networks -- the Treo 650 won't be able to tap into the new 3-G networks. The result is that calling up Web pages can be painfully slow. Worse, the built-in browser often chokes on tables or layers, making many Web pages difficult to read.
Even though palmOne redesigned the Treo 650's keyboard, making its keys bigger, it still seems cramped, which can lead to the mistyping of letters or numbers. The device's camera offers less resolution than those available on far cheaper phones, and while the Treo 650's memory is more stable than that of the Treo 600, there's less of it available to use. This means that after a certain point, users will need to buy an SD storage card if they want to add more programs, store more videos or take more pictures.
Even with these shortcomings, however, the Treo 650 is still more satisfying than the BlackBerry 7100t, RIM's new smartphone.
With the 7100t, RIM has attempted to repackage its popular pagers in a more phonelike form. The device, available in the U.S. from T-Mobile for about $200 with a one-year voice and data service plan, represents an attempt by the company to expand beyond its corporate user base into the consumer market.
The 7100t does have some great features. It weighs about 2 ounces less than the Treo 650. The lighter weight and its tapered design make it feel much more like a phone than does its rival from palmOne.
As a BlackBerry device, the 7100t also has the built-in ability to link up to BlackBerry servers to access corporate email in real time. RIM adds to the user's communication options by including instant messaging programs AIM, Yahoo! Messenger and ICQ.
Additionally, the device includes a speaker phone and Bluetooth.
The most unusual feature of the 7100t is its keyboard. RIM crammed a full "qwerty" keyboard into 20 keys by doubling or tripling up the letters and punctuation marks. The 7100t has a built-in program that translates users' key taps into sensible words. In typing email or instant messages, the feature works surprisingly well. Usually, it picked the right word while I was typing, without my having to select one of the alternate choices.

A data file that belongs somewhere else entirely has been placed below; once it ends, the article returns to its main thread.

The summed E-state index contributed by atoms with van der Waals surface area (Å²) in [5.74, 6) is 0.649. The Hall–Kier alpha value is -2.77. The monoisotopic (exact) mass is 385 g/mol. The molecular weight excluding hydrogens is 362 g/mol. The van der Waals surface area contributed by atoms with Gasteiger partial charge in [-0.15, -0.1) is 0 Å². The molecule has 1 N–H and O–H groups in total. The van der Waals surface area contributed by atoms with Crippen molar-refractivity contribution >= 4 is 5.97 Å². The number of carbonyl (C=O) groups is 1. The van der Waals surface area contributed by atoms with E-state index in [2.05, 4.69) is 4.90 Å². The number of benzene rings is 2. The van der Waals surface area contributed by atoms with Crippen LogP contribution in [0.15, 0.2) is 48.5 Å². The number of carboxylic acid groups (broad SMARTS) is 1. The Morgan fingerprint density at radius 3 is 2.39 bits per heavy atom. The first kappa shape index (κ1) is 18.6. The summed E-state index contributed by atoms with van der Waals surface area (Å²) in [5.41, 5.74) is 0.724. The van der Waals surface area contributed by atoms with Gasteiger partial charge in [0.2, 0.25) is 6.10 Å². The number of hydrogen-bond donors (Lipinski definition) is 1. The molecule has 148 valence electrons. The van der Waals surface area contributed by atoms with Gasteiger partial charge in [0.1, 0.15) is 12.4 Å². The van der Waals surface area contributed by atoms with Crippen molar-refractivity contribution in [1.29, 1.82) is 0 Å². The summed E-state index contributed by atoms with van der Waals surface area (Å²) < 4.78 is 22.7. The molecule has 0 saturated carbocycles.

But for a higher-end device, the 7100t left me wanting more.
The device doesn't include a voice-dialing option, for instance, and it doesn't have a camera. Nor does it include an MP3 player or a picture or movie viewer.
Even if you could view movies or hear MP3s on the device, you wouldn't be able to store many of them on it. Though the 7100t includes a respectable 32MB of storage space, it doesn't have an expansion slot, so you have a limited number of programs or data you can house on it at any one time.
I also found the 7100t's user interface frustrating. I don't carry a BlackBerry, so I'm not all that familiar with the track wheel used to navigate RIM's pagers. Because the device doesn't have a touch screen or stylus or even a page-down key, you often have to endure seemingly endless scrolling with the track wheel to view Web pages or get through lists of information. A single click of the track wheel brings up a menu, meaning that to take an action, often two separate, successive clicks have to be made, something I found to be counterintuitive and slow.
And speaking of slow, Web browsing on the device is often excruciating. The 7100t's browser makes the Treo 650's look like a speed demon. But like that on the Treo 650, the end-product of all that waiting is often jumbled.